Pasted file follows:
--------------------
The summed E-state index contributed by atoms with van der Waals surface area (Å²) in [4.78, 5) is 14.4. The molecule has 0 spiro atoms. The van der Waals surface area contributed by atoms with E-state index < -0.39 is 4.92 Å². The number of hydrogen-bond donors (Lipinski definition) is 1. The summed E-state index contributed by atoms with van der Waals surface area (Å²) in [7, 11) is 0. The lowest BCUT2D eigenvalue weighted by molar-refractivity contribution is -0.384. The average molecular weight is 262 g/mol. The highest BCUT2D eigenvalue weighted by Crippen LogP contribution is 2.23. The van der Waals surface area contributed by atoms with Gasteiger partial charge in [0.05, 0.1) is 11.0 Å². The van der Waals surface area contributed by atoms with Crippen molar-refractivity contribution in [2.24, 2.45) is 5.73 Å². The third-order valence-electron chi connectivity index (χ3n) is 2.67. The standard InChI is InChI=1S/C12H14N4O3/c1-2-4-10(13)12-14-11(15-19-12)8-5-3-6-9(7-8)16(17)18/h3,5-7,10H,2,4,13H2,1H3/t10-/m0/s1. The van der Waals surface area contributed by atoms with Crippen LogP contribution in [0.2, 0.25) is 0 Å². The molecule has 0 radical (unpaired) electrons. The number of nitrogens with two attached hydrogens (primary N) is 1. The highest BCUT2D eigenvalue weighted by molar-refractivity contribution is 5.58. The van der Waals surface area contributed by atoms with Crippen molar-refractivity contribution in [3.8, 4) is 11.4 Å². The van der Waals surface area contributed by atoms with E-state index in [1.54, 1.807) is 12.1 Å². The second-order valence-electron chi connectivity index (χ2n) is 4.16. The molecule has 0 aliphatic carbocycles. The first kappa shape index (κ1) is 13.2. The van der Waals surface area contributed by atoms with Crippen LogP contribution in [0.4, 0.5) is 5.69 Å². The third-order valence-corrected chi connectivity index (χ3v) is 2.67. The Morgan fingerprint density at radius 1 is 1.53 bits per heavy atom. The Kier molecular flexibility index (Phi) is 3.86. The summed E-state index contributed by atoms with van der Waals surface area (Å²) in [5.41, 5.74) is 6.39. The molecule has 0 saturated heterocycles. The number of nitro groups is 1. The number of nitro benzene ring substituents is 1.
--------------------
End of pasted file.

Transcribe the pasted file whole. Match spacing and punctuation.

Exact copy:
The summed E-state index contributed by atoms with van der Waals surface area (Å²) in [4.78, 5) is 14.4. The molecule has 0 spiro atoms. The van der Waals surface area contributed by atoms with E-state index < -0.39 is 4.92 Å². The number of hydrogen-bond donors (Lipinski definition) is 1. The summed E-state index contributed by atoms with van der Waals surface area (Å²) in [7, 11) is 0. The lowest BCUT2D eigenvalue weighted by molar-refractivity contribution is -0.384. The average molecular weight is 262 g/mol. The highest BCUT2D eigenvalue weighted by Crippen LogP contribution is 2.23. The van der Waals surface area contributed by atoms with Gasteiger partial charge in [0.05, 0.1) is 11.0 Å². The van der Waals surface area contributed by atoms with Crippen molar-refractivity contribution in [2.24, 2.45) is 5.73 Å². The third-order valence-electron chi connectivity index (χ3n) is 2.67. The standard InChI is InChI=1S/C12H14N4O3/c1-2-4-10(13)12-14-11(15-19-12)8-5-3-6-9(7-8)16(17)18/h3,5-7,10H,2,4,13H2,1H3/t10-/m0/s1. The van der Waals surface area contributed by atoms with Crippen LogP contribution in [0.2, 0.25) is 0 Å². The molecule has 0 radical (unpaired) electrons. The number of nitrogens with two attached hydrogens (primary N) is 1. The highest BCUT2D eigenvalue weighted by molar-refractivity contribution is 5.58. The van der Waals surface area contributed by atoms with Crippen molar-refractivity contribution in [3.8, 4) is 11.4 Å². The van der Waals surface area contributed by atoms with E-state index in [1.54, 1.807) is 12.1 Å². The second-order valence-electron chi connectivity index (χ2n) is 4.16. The molecule has 0 aliphatic carbocycles. The first kappa shape index (κ1) is 13.2. The van der Waals surface area contributed by atoms with Crippen LogP contribution in [0.4, 0.5) is 5.69 Å². The third-order valence-corrected chi connectivity index (χ3v) is 2.67. The Morgan fingerprint density at radius 1 is 1.53 bits per heavy atom. The Kier molecular flexibility index (Phi) is 3.86. The summed E-state index contributed by atoms with van der Waals surface area (Å²) in [5.41, 5.74) is 6.39. The molecule has 0 saturated heterocycles. The number of nitro groups is 1. The number of nitro benzene ring substituents is 1.